Approximately two to three months thereafter, upon the advice of his attorney, Dr. Sanchez recorded several of the threatening telephone calls and took the tapes to the FBI; the doctor also provided the FBI with the photographs he had been sent and the Cuban newspaper which had referred to the incident. On September 23, 1971, in a recorded telephone conversation, the doctor was instructed to deliver $35,000 in cash to a Union City, New Jersey, restaurant, where appellant was then employed. On September 27, 1971, Dr. Sanchez, followed by FBI agents, drove to the parking lot of the restaurant with an envelope containing $2,000 in cash. The bills had been photocopied by the agents (for purposes of later identification) and Dr. Sanchez had been "wired" with an electronic transmitter for the purpose of enabling the FBI agents to overhear any conversation he might have with the blackmailers.

At the restaurant, FBI agents took surveillance positions around the area. One agent, in possession of the receiver portion of the transmitter set carried by the doctor, was stationed in a store near the restaurant. Another agent moved in and out of that store, alternately listening to the transmissions picked up on the receiver, if any, and walking to the parking lot to observe Dr. Sanchez in his parked auto. After some time, appellant walked out of the restaurant and to the doctor's vehicle. After a brief exchange, during which appellant looked furtively in all directions (Tr. 312, 9/6/72 Tr. 103), appellant went to his own auto and drove it to a position near that of the doctor. He then returned to the doctor's vehicle, took the envelope containing the $2,000 in cash from the doctor, and returned to his vehicle to depart. The FBI agents promptly arrested appellant.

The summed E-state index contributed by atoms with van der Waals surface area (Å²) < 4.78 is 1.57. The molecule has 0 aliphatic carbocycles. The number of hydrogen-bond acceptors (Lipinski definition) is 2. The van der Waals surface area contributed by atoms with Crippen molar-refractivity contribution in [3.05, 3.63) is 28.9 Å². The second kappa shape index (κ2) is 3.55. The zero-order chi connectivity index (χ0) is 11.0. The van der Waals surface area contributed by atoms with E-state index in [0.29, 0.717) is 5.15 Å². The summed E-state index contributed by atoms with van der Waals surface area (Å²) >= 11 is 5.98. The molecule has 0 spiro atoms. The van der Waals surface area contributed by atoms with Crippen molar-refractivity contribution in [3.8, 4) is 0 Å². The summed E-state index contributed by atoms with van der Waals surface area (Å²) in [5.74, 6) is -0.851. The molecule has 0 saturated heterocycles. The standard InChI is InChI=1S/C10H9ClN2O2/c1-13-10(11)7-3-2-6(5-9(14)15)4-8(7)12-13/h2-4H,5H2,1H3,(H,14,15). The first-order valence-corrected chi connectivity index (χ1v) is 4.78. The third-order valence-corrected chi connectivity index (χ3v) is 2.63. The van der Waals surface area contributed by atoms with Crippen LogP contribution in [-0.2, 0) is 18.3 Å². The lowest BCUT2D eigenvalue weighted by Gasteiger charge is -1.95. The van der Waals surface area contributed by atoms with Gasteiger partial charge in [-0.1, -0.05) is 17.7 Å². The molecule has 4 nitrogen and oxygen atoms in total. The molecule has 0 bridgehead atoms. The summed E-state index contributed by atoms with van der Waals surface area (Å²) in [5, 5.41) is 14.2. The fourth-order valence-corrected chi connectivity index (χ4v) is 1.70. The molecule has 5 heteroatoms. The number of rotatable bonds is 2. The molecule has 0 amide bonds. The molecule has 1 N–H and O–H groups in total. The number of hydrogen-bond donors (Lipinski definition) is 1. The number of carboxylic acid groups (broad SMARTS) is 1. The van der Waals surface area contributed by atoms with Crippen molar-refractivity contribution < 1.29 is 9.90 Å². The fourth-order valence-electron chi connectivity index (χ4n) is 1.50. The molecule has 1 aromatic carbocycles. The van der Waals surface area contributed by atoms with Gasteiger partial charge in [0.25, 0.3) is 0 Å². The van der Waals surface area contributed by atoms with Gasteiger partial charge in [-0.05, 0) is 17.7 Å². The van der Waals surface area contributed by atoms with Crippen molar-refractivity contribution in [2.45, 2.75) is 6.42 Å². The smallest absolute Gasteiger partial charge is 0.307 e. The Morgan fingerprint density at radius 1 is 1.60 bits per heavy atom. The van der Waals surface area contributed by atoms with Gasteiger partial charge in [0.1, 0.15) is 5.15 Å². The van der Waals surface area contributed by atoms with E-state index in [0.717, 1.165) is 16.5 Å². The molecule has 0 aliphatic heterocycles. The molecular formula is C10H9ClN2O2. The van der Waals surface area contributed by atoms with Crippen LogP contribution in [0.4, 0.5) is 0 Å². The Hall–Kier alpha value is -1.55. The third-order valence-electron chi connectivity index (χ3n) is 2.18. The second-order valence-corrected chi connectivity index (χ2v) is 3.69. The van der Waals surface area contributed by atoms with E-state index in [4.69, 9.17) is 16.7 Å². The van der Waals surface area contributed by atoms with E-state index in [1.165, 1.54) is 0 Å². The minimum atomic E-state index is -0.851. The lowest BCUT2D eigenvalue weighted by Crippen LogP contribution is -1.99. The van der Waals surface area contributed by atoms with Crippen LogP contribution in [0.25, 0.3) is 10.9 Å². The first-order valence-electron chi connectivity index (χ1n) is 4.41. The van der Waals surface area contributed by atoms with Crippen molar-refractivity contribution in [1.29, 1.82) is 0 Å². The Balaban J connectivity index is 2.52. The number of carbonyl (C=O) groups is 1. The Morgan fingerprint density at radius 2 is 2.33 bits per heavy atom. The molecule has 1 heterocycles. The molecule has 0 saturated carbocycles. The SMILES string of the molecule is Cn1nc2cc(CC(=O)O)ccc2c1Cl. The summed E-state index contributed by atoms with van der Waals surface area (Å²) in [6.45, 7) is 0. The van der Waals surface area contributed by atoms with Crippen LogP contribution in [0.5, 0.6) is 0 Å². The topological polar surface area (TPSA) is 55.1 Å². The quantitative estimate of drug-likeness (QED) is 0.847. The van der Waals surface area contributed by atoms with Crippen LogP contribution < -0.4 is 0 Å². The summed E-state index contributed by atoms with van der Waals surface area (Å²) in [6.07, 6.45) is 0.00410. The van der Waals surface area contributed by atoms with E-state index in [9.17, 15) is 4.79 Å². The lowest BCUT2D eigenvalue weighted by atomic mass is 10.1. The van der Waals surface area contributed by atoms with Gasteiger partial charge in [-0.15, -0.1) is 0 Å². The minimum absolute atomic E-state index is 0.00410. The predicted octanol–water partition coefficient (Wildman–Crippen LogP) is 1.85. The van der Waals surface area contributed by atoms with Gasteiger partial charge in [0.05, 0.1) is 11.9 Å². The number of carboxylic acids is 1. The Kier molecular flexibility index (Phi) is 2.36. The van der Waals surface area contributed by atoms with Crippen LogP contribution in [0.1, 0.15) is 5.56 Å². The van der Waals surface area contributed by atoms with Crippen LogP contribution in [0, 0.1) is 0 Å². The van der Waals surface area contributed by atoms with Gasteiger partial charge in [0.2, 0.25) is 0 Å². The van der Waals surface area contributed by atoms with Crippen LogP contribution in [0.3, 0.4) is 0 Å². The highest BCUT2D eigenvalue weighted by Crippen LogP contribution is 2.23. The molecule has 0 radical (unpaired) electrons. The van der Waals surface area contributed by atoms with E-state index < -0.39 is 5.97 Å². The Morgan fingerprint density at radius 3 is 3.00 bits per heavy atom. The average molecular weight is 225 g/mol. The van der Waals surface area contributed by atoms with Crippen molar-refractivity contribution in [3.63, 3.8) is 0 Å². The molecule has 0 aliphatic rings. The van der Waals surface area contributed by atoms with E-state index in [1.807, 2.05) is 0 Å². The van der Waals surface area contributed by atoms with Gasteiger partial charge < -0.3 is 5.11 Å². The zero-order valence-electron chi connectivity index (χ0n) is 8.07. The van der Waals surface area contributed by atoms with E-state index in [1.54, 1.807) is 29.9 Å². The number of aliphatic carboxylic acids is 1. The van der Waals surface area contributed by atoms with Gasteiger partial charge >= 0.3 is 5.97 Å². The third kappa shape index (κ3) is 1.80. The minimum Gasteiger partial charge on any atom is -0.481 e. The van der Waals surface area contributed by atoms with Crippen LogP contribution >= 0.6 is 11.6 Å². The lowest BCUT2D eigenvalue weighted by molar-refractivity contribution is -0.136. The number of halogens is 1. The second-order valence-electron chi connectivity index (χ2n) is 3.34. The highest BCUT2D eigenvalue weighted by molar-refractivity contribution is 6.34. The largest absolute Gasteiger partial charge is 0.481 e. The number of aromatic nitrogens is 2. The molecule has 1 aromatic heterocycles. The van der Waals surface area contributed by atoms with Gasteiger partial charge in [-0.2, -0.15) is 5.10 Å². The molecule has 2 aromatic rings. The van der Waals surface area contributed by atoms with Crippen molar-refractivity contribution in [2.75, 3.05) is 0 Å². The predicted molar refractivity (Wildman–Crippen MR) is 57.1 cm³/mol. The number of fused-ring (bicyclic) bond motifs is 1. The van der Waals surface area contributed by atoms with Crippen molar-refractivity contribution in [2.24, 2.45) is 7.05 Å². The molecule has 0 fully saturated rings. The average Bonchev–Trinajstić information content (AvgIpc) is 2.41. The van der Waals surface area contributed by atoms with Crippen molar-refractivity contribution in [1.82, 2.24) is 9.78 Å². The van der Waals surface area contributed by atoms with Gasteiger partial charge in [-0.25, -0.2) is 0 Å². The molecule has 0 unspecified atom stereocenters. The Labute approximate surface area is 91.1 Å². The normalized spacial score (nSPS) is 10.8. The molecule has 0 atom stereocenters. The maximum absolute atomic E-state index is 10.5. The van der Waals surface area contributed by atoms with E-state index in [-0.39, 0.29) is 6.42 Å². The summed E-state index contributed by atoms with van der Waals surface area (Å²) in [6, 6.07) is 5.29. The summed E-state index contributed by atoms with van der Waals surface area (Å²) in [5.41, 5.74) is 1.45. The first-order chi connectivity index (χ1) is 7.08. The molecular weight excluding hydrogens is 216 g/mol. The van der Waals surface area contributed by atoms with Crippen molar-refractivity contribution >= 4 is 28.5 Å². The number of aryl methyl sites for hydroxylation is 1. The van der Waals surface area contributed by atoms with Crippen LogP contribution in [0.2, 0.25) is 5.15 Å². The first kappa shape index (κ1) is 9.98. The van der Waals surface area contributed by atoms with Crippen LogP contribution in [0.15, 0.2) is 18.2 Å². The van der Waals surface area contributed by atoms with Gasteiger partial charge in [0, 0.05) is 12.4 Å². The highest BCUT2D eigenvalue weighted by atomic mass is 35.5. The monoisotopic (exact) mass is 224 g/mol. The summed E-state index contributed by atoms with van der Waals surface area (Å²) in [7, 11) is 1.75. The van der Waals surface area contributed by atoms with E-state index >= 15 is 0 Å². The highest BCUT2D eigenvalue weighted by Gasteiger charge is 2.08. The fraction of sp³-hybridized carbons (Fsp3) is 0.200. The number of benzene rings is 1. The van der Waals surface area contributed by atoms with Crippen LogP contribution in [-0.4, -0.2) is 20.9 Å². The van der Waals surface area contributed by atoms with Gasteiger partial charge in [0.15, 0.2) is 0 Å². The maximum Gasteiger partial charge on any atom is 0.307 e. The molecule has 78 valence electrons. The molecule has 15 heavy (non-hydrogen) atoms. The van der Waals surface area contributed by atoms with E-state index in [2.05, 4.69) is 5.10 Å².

Just prior to trial, co-defendant Duarte pleaded guilty to Count I of the indictment and later testified at appellant's trial. Appellant took the stand in his defense and denied any involvement in the conspiracy to extort money from Dr. Sanchez. He testified that he had taken the $2,000 from the doctor only as an intermediary upon the doctor's request, and that he was to hold the money until contacted by an unknown third party who, in return for the cash, would give appellant (on the doctor's behalf) the photographs and negatives. After deliberation the jury found appellant guilty on all counts of the indictment. He was subsequently sentenced to concurrent terms of imprisonment totalling four years.

Appellant's first argument on appeal is that he was deprived of his Sixth Amendment right to the assistance of counsel by the actions of the trial court. Specifically, appellant alleges that (1) he was denied counsel of his own choosing, and (2) he was denied the effective assistance of counsel when the court ordered appellant's two counsel to proceed to trial, allegedly without adequate preparation on their part. A brief factual background is necessary in order to measure the merit of these contentions.